The United States is poised to lose billions in exports and thousands of jobs over the next decade as auto exports to China decrease.
In September 2017, Xin Guobin, China’s vice minister of industry and information technology, said regulators would prepare a timeline to ban the sale of fossil fuel-only vehicles. In March, Hainan province became the first to announce 2030 as the deadline to cease production and sale of such vehicles. If China’s remaining provinces follow Hainan’s lead by matching the timeline, the sale of fossil fuel-only vehicles will end in approximately a decade.
China is the world’s largest auto market, with sales topping 28 million vehicles in 2018 — that compares with 17 million in the United States. In 2017, China began limiting the sale of fossil fuel vehicles when it banned 553 models from the marketplace. Some of the models were from powerhouses General Motors and Mercedes-Benz. Also, several cities limit the sale of fossil fuel vehicles by conducting a yearly license plate lottery, and only a limited number can be obtained. Additionally, the government has required automakers to meet electric vehicle production quotas of approximately 3 to 4 percent in 2019. The China Association of Automobile Manufacturers is projecting 1.6 million EV sales in 2019. The improvements in economies of scale and reduction in cost within China should allow for most EVs to be profitable before 2030, ensuring their longevity.
An example of this changing marketplace: In April, Fiat Chrysler Automobiles agreed to pay Tesla hundreds of millions of dollars to avoid European auto emissions fines, effectively paying for Tesla’s acquisition of Maxwell Technologies, valued at $218 million. China has introduced similar emissions requirements that are likely to create similar revenue streams for EV makers.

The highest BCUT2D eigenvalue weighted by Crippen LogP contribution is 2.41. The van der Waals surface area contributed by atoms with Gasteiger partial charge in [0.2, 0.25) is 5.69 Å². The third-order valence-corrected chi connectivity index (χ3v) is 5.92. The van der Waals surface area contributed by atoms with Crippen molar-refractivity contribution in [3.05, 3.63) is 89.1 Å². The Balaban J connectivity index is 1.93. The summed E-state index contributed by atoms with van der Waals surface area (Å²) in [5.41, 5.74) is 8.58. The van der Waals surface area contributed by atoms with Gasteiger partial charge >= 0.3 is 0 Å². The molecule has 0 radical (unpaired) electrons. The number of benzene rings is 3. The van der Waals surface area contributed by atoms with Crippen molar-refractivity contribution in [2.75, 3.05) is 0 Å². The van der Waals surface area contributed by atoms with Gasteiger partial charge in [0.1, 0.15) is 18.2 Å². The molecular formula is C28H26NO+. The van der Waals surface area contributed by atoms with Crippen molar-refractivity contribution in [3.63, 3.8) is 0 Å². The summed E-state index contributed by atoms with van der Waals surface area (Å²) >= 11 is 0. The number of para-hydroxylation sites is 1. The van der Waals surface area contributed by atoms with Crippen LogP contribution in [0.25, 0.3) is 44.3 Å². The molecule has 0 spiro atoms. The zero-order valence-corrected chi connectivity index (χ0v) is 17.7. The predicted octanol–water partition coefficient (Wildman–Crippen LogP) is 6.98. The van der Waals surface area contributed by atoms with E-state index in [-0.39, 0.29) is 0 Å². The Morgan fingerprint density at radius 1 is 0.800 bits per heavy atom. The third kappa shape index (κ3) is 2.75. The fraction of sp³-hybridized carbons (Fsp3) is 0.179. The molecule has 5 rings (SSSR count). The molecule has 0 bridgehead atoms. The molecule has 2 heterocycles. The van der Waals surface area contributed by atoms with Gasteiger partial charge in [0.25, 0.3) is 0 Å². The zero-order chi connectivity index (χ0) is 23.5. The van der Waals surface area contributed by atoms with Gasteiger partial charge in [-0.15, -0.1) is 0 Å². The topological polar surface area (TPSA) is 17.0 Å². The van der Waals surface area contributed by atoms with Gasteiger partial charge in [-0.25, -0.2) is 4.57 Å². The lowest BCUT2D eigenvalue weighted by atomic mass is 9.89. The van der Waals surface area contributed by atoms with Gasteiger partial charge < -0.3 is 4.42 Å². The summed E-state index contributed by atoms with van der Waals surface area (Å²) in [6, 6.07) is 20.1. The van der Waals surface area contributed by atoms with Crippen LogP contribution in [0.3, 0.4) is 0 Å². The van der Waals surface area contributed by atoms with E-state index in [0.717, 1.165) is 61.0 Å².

If domestic automakers in the United States are unable to develop compelling EVs that can compete with the Chinese, they are likely to lose market share, and the results would be a decrease in automotive exports as well as job losses.
Legacy automakers face an existential challenge as they lose their competitive advantage in the production of internal combustion engines and find themselves at a competitive disadvantage because they lack expertise in the new technology.
Additionally, new low-cost fossil fuel imports from India and China will likely pose as large a threat to U.S. automakers in the coming decade as the Japanese imports did in the 1980s.
Overcoming the conversion of changing technologies, loss of competitiveness and increased foreign competition will be the greatest challenge U.S. automakers have faced in their 115-year history. Given that some U.S. automakers filed for bankruptcy under a regular market environment, it is possible that some of the domestic automakers will not survive this transition.
It is not all doom and gloom, though, as the transition to new automobile technologies offers the companies that are able to take advantage an opportunity to obtain double-digit market share. Federal and state governments should provide the necessary assistance during the transition to guarantee leadership in the new technology and ensure exports, jobs and positive balances of trade.